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Now is the time to manage livestock winter feeding areas

Manure management is important for managing winter feeding areas.

Whether farms have cattle, horses, sheep or goats, summer management of the winter feeding area is important.

“Most of the management in your winter feeding area begins with manure,” says Mary Keena, North Dakota State University Extension livestock environmental management specialist. “That is true whether your winter feeding area is corrals or a specific area of a field that you now feed on.”

While summer tasks and activities often take precedence this time of year, Keena urges ranchers to look back on what went wrong last winter and take note of what needs maintenance this summer.

“An easy place to start is pushing up manure in the winter feeding areas,” says Keena. “Making stockpiles of manure allows the pen or field surface to dry. It also allows the manure to start heating, reducing total volume and, in turn, reducing total loads hauled when removed.”

Composting livestock manure will increase the volume reduction compared to stockpiling, as well as reduce internal and external parasites, pathogens and weed seeds. To compost manure, turn the piles every 10-14 days while maintaining 50% moisture. Learn more about composting in the NDSU Extension publication, “Composting Animal Manures,” available at ndsu.ag/manures.

When animals are still present in winter feedings areas, fly control via manure management is also important. Flies lay their eggs in the top few inches of manure, and the eggs can hatch every seven days. By pushing the manure into a pile and turning the piles, you can compost manure and stay ahead of the fly cycle.

Often the nutrients from manure can help fertilize undesirable weeds in your feeding areas. If the weeds have already gotten away from you, several management strategies can help reduce weed population and spread.

“Repeated mowing reduces weeds' competitive ability, depletes carbohydrate reserves in their roots, and reduces seed production,” says Penny Nester, NDSU Extension agent in Bowman County. “Mowing can kill or suppress annual and biennial weeds. It also can suppress perennials and help restrict their spread.”

A single mowing will not satisfactorily control most weeds. However, mowing three or four times per year over several years can greatly reduce and occasionally eliminate certain weeds. Mowing along fences and borders can help prevent the introduction of new weed seeds. Regular mowing helps prevent weeds from establishing, spreading and competing with desirable grasses and legumes.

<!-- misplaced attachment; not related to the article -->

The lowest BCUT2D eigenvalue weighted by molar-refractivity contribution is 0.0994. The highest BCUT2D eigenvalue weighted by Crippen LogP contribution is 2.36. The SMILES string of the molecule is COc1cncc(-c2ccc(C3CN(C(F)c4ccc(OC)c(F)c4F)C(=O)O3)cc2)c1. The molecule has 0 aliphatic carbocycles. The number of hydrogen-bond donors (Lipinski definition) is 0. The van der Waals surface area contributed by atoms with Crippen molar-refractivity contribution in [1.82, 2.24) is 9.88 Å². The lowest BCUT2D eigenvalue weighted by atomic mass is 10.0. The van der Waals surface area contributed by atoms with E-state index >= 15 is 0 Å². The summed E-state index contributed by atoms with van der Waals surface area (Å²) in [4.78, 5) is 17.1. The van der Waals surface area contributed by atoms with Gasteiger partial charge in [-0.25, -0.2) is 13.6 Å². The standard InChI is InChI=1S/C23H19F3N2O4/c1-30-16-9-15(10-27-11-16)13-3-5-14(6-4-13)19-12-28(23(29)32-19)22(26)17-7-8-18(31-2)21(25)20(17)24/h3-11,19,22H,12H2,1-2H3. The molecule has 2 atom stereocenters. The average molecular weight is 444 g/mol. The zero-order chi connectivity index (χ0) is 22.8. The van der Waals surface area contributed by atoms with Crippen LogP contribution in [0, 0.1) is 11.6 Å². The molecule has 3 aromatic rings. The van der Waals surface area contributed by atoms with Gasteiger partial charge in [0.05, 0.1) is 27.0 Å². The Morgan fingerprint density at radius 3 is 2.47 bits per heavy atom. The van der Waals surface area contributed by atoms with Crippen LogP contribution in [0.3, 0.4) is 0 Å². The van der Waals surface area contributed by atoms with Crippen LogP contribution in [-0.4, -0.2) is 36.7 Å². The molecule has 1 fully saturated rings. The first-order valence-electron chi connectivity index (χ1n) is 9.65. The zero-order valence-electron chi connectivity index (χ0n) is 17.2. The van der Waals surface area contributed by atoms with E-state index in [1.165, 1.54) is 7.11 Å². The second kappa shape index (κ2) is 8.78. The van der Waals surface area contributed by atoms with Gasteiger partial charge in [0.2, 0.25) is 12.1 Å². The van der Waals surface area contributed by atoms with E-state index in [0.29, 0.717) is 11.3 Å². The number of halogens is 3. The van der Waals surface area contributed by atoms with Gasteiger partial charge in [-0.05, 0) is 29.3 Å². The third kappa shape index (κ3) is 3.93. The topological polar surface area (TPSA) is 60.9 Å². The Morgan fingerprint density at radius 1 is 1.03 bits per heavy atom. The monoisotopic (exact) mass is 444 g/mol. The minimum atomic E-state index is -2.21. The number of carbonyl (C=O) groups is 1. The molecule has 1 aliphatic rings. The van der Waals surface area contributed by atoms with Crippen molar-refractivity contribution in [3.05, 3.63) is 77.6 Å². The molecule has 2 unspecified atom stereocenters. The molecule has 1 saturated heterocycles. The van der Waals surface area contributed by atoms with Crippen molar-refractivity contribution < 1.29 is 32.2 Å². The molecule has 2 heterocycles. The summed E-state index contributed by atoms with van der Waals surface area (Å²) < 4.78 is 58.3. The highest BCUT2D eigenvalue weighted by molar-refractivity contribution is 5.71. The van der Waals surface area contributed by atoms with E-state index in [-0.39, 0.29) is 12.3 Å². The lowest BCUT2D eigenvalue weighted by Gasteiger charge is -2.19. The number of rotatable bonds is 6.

Another option for weed control is to apply herbicides, says Nester. It is best to apply herbicides to weeds that are still young because they will absorb the chemicals more effectively than their mature counterparts. Herbicide can also be effective to treat actively growing weeds in the weeks following mowing.

Ideal temperatures for applying most herbicides are between 65 and 85 degrees Fahrenheit. Avoid applying volatile herbicides such as 2,4-D ester, MCPA ester and dicamba during hot weather, especially near susceptible broadleaf crops, shelterbelts or farmsteads.

Cleaning pen and field surfaces is a great time for reflection of the past season. What worked? What didn’t? What should be fixed, changed or maintained now to make the next winter feeding season successful?

Keena and Nester offer some considerations for maintenance:

  • Notice and manage stress. The “winter” season started in October 2022 for some animal owners and lasted through May 2023. While commiserating with family and friends will sometimes help, consider exploring NDSU Extension’s “Coping with Stress” resources available at ag/copingwithstress. Sometimes we need the help, and sometimes we are the help. Either way, a refresher is good practice.
  • How do the fences look? Are there any places that need fixing?
  • Did the watering system work during the winter feeding period? What changes or fixes can help prevent leaking or freeze-ups?
  • How level are pen surfaces? Are there holes to be filled? Are any areas holding water? Gravel and clay are commonly used to backfill these areas and regain proper slope and drainage in the pen.

If you are experiencing challenges in your livestock winter feeding areas or need a list of for-hire custom manure applicators in your county, contact your county NDSU Extension agent for resources and help. Visit www.ndsu.edu/agriculture/ag-home/directory to find their contact information.


NDSU Agriculture Communication – July 13, 2023

Source: Mary Keena, 701-652-2951, mary.keena@ndsu.edu

Source: Penny Nester, 701-523-5271, penny.nester@ndsu.edu

Editor: Elizabeth Cronin, 701-231-7881, elizabeth.cronin@ndsu.edu

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